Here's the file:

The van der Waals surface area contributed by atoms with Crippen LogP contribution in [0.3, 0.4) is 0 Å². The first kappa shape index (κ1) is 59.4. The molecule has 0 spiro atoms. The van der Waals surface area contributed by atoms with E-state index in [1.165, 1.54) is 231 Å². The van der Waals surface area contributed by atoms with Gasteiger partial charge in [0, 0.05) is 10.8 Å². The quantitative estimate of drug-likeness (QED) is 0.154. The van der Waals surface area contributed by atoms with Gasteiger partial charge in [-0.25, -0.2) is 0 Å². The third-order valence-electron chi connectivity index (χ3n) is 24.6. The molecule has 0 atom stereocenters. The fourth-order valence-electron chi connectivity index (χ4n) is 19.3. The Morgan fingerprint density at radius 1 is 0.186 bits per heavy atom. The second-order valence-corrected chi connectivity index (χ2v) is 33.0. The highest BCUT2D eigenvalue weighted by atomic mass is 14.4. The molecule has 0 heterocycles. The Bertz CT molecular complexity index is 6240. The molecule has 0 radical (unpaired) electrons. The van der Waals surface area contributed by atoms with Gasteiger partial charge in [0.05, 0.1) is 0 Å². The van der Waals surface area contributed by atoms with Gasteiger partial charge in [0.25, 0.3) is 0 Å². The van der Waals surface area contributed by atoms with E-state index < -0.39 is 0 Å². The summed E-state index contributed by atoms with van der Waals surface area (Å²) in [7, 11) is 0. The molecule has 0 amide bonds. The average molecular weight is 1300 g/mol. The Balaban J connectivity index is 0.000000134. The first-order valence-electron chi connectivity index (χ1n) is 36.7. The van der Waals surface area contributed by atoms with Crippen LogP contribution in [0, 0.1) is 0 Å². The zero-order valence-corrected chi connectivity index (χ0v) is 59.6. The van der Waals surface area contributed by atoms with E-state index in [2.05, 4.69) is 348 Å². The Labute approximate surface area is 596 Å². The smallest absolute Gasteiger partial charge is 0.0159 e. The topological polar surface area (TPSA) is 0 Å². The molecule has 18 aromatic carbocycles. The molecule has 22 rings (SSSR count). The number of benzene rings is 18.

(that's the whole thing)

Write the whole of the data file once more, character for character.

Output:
The van der Waals surface area contributed by atoms with Crippen LogP contribution in [0.3, 0.4) is 0 Å². The first kappa shape index (κ1) is 59.4. The molecule has 0 spiro atoms. The van der Waals surface area contributed by atoms with E-state index in [1.165, 1.54) is 231 Å². The van der Waals surface area contributed by atoms with Gasteiger partial charge in [0, 0.05) is 10.8 Å². The quantitative estimate of drug-likeness (QED) is 0.154. The van der Waals surface area contributed by atoms with Gasteiger partial charge in [-0.25, -0.2) is 0 Å². The third-order valence-electron chi connectivity index (χ3n) is 24.6. The molecule has 0 atom stereocenters. The fourth-order valence-electron chi connectivity index (χ4n) is 19.3. The Morgan fingerprint density at radius 1 is 0.186 bits per heavy atom. The second-order valence-corrected chi connectivity index (χ2v) is 33.0. The highest BCUT2D eigenvalue weighted by atomic mass is 14.4. The molecule has 0 heterocycles. The Bertz CT molecular complexity index is 6240. The molecule has 0 radical (unpaired) electrons. The van der Waals surface area contributed by atoms with Gasteiger partial charge in [0.05, 0.1) is 0 Å². The van der Waals surface area contributed by atoms with Gasteiger partial charge in [0.25, 0.3) is 0 Å². The van der Waals surface area contributed by atoms with E-state index < -0.39 is 0 Å². The summed E-state index contributed by atoms with van der Waals surface area (Å²) in [7, 11) is 0. The molecule has 0 amide bonds. The average molecular weight is 1300 g/mol. The Balaban J connectivity index is 0.000000134. The first-order valence-electron chi connectivity index (χ1n) is 36.7. The van der Waals surface area contributed by atoms with Crippen LogP contribution in [0, 0.1) is 0 Å². The zero-order valence-corrected chi connectivity index (χ0v) is 59.6. The van der Waals surface area contributed by atoms with E-state index in [2.05, 4.69) is 348 Å². The Labute approximate surface area is 596 Å². The smallest absolute Gasteiger partial charge is 0.0159 e. The topological polar surface area (TPSA) is 0 Å². The molecule has 18 aromatic carbocycles. The molecule has 22 rings (SSSR count). The number of benzene rings is 18.